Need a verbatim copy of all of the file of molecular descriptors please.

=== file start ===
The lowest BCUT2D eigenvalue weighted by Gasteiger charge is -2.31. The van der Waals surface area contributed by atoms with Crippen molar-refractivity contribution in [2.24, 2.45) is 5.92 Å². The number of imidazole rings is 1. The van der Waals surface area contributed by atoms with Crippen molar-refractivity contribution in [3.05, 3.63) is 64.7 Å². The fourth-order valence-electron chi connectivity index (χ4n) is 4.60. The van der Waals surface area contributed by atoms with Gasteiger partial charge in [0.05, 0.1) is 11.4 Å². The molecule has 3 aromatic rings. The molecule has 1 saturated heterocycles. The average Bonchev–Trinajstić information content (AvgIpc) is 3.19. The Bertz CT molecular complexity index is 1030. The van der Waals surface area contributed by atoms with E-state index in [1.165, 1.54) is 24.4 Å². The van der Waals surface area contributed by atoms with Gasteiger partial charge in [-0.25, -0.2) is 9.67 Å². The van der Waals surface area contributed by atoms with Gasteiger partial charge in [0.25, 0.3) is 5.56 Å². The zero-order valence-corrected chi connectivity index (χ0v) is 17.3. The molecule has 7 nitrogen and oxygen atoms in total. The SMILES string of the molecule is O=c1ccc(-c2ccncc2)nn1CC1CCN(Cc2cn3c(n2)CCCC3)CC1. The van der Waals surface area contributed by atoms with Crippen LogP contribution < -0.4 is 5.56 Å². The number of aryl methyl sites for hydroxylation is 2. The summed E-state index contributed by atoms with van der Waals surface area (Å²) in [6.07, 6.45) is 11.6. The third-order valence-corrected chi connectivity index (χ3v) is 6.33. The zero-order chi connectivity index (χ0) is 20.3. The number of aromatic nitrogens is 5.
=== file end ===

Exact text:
The lowest BCUT2D eigenvalue weighted by Gasteiger charge is -2.31. The van der Waals surface area contributed by atoms with Crippen molar-refractivity contribution in [2.24, 2.45) is 5.92 Å². The number of imidazole rings is 1. The van der Waals surface area contributed by atoms with Crippen molar-refractivity contribution in [3.05, 3.63) is 64.7 Å². The fourth-order valence-electron chi connectivity index (χ4n) is 4.60. The van der Waals surface area contributed by atoms with Gasteiger partial charge in [0.05, 0.1) is 11.4 Å². The molecule has 3 aromatic rings. The molecule has 1 saturated heterocycles. The average Bonchev–Trinajstić information content (AvgIpc) is 3.19. The Bertz CT molecular complexity index is 1030. The van der Waals surface area contributed by atoms with E-state index in [1.165, 1.54) is 24.4 Å². The van der Waals surface area contributed by atoms with Gasteiger partial charge in [-0.25, -0.2) is 9.67 Å². The van der Waals surface area contributed by atoms with Gasteiger partial charge in [0.25, 0.3) is 5.56 Å². The zero-order valence-corrected chi connectivity index (χ0v) is 17.3. The molecule has 7 nitrogen and oxygen atoms in total. The SMILES string of the molecule is O=c1ccc(-c2ccncc2)nn1CC1CCN(Cc2cn3c(n2)CCCC3)CC1. The van der Waals surface area contributed by atoms with Crippen LogP contribution < -0.4 is 5.56 Å². The number of aryl methyl sites for hydroxylation is 2. The summed E-state index contributed by atoms with van der Waals surface area (Å²) in [6.07, 6.45) is 11.6. The third-order valence-corrected chi connectivity index (χ3v) is 6.33. The zero-order chi connectivity index (χ0) is 20.3. The number of aromatic nitrogens is 5.